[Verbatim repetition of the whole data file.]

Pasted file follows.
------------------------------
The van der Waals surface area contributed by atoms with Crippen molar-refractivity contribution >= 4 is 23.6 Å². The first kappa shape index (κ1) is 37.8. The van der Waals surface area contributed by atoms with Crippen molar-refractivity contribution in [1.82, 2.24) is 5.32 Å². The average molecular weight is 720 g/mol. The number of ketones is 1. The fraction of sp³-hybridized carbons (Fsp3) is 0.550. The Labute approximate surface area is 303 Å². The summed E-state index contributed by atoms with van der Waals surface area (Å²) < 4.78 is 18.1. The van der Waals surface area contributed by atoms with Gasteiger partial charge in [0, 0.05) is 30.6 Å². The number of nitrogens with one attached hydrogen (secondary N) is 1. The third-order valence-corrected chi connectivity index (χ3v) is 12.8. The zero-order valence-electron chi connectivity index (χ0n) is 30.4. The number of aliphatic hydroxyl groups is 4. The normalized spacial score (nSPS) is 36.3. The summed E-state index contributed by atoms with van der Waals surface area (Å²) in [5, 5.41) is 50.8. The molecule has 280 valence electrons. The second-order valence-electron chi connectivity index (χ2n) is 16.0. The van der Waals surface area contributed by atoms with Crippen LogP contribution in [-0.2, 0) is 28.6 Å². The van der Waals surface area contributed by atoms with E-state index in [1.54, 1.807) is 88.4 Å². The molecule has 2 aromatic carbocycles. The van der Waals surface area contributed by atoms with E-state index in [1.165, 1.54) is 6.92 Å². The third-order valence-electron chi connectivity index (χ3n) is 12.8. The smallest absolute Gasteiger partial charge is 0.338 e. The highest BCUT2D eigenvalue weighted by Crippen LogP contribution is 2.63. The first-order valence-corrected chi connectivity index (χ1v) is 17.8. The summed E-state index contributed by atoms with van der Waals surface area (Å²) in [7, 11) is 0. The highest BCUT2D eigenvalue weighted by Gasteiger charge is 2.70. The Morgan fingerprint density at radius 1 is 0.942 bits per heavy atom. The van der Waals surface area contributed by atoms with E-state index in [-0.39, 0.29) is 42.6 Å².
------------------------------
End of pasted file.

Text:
The van der Waals surface area contributed by atoms with Crippen molar-refractivity contribution >= 4 is 23.6 Å². The first kappa shape index (κ1) is 37.8. The van der Waals surface area contributed by atoms with Crippen molar-refractivity contribution in [1.82, 2.24) is 5.32 Å². The average molecular weight is 720 g/mol. The number of ketones is 1. The fraction of sp³-hybridized carbons (Fsp3) is 0.550. The Labute approximate surface area is 303 Å². The summed E-state index contributed by atoms with van der Waals surface area (Å²) < 4.78 is 18.1. The van der Waals surface area contributed by atoms with Gasteiger partial charge in [0, 0.05) is 30.6 Å². The number of nitrogens with one attached hydrogen (secondary N) is 1. The third-order valence-corrected chi connectivity index (χ3v) is 12.8. The zero-order valence-electron chi connectivity index (χ0n) is 30.4. The number of aliphatic hydroxyl groups is 4. The normalized spacial score (nSPS) is 36.3. The summed E-state index contributed by atoms with van der Waals surface area (Å²) in [5, 5.41) is 50.8. The molecule has 280 valence electrons. The second-order valence-electron chi connectivity index (χ2n) is 16.0. The van der Waals surface area contributed by atoms with Crippen LogP contribution in [-0.2, 0) is 28.6 Å². The van der Waals surface area contributed by atoms with E-state index in [1.54, 1.807) is 88.4 Å². The molecule has 2 aromatic carbocycles. The van der Waals surface area contributed by atoms with E-state index in [1.165, 1.54) is 6.92 Å². The third-order valence-electron chi connectivity index (χ3n) is 12.8. The smallest absolute Gasteiger partial charge is 0.338 e. The highest BCUT2D eigenvalue weighted by Crippen LogP contribution is 2.63. The first-order valence-corrected chi connectivity index (χ1v) is 17.8. The summed E-state index contributed by atoms with van der Waals surface area (Å²) in [7, 11) is 0. The highest BCUT2D eigenvalue weighted by Gasteiger charge is 2.70. The Morgan fingerprint density at radius 1 is 0.942 bits per heavy atom. The van der Waals surface area contributed by atoms with E-state index in [-0.39, 0.29) is 42.6 Å².